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17 May 2022

#Review - The Stardust Thief by Chelsea Abdullah

The Stardust Thief
Chelsea Abdullah
Orbit, 19 May 2022
Available as: HB, 467pp, audio, e
Source: Advance copy
ISBN(HB): 9780356517438

I'm grateful to Nazia at Orbit for an advance copy (a SIGNED ARC!) of The Stardust Thief to consider for review.

The Stardust Thief delivers all you could want from intelligent, engaging (and engaged) fantasy: a sweeping, well-realised setting, ancient magics, devious plots and schemes and - most important - a band of absorbing, flawed and complex characters. 

It's good on so many levels. It really is.

Loulie al-Nazari is a notorious thief, the "Midnight Merchant", renowned throughout the kingdom for her ability to source priceless magical artefacts which she then sells to her clients. Accompanied by her faithful friend and bodyguard, Qadir, she cuts a glamorous figure - but hides a desperate sadness, having lost her family and indeed her entire tribe at a young age to murderous bandits.

Qadir, too, has secrets: yes, there are things that Loulie, who he trusts absolutely, knows about him which could get him into deep trouble, but he carries an air of mystery even beyond that. An exile, with dangerous powers and skills, whose life depends on not attracting attention, he's appalled when Loulie is summoned by the Sultan, who wishes to employ her.

Also introduced here are Mazen, the Sultan's younger son, and Aisha, a thief employed by Omar, Mazen's elder brother. Without wanting to, the four end up sharing a journey out of town, towards the dreadful Sandsea, habitation of jinn, ghouls and worse.  Deception and double-dealing abound, to be gradually revealed over a series of hair-raising adventures. The story is held together in the meantime by traditional tales, printed here as they are given by storytellers or by one of our faithful band. Reality and folktale blur as we hear of ifrit, magic lamps, cunning bargains driven with fearsome jinn, forty thieves, a storyteller who protects her life by the tales she recounts every night to her lord. And revenge. So much revenge! You will recognise some of the elements, but Abdullah brings them together into a whole that adds depth (and clues) to her narrative. The background is the persecution of the jinn by Mazen's father - we only gradually learn why he is doing this - and human greed for the precious relics that they enchant and which are left behind when they die. My sympathies were rather with the jinn than with humans, but at the same time it's clear they are dangerous, unbiddable beings. (Though the same could be said for other characters here).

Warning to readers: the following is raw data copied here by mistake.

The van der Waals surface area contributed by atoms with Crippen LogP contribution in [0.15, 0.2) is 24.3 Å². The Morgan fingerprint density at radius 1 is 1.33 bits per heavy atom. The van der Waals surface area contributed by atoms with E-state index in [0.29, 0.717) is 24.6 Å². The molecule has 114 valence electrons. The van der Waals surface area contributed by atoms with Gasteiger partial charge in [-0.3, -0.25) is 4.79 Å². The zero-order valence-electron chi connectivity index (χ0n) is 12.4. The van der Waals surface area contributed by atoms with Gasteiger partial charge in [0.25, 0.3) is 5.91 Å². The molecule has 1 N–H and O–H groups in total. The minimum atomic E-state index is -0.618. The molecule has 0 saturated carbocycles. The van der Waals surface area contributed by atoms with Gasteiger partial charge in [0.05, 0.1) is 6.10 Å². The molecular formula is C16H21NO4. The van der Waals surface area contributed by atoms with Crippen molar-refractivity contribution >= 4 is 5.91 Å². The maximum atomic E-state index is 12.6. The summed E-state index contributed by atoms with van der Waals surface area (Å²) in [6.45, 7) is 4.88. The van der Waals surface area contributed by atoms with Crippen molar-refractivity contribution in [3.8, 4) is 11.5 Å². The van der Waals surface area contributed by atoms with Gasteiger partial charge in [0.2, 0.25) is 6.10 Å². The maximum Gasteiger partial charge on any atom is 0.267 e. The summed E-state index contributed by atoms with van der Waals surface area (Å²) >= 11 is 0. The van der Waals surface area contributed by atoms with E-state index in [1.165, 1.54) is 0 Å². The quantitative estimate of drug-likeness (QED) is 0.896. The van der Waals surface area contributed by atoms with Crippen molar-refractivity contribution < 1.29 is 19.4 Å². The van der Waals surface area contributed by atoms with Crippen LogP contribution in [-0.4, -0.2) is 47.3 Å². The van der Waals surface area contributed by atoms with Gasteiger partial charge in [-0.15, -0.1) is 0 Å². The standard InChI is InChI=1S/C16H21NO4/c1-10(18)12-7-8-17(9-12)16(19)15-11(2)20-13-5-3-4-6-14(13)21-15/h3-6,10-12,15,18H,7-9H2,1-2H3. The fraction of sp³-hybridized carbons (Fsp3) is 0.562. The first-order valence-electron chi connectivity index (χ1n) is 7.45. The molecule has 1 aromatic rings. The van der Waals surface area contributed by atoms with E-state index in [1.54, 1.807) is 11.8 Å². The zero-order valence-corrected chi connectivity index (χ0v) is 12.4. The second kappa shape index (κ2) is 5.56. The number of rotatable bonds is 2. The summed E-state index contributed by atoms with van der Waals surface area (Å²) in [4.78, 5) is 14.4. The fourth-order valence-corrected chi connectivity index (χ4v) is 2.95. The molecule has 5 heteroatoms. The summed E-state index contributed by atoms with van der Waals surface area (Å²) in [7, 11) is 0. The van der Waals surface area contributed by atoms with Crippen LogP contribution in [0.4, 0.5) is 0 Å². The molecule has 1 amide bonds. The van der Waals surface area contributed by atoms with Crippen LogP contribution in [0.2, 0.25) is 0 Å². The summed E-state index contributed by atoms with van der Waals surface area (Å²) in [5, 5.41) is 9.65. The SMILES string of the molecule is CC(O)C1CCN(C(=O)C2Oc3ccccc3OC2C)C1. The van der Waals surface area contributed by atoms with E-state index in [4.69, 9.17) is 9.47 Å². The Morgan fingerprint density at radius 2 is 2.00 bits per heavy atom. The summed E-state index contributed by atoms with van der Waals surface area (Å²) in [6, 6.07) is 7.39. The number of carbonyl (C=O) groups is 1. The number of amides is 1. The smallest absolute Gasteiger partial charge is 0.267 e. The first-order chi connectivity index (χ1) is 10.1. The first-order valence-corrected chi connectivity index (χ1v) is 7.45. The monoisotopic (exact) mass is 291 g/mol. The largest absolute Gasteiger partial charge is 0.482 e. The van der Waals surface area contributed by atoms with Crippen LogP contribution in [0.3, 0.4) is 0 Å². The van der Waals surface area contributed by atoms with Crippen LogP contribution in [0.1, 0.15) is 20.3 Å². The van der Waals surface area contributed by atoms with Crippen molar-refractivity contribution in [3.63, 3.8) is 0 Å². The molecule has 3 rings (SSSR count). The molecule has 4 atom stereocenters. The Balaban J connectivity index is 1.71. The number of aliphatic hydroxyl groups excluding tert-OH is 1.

Overtly, the story is a quest: Loulie, Mazen and Qadir, in particular, but also several other characters, have a simple - if difficult - task to accomplish, and they think they know what's going on and who they are. But in reality they won't get anywhere unless they learn to trust each other, and to trust they need to understand one another - and themselves. Secrets between friends prove deadly when enemies begin to appear, and while everyone is physically brave and determined (I loved seeing bookworm Mazen learning to understand that about himself) it's clear that other forms of courage than the physical will be needed, including the courage to let go of long-nursed grudges and griefs, to trust, and to forgive.

The Stardust Thief is glorious, not just a well-plotted and exciting adventure story but one where the characters - even the villains - are deeply sympathetic, with all their failings and faults. The adventure is as much internal as external. (It does add a lot though that externally, this is a gloriously portrayed world with a real sense of the numinous in every description and scene).

This is not to be missed, you should go and order (or pre-order) a copy NOW!

For more information about The Stardust Thief, see the publisher's website here.

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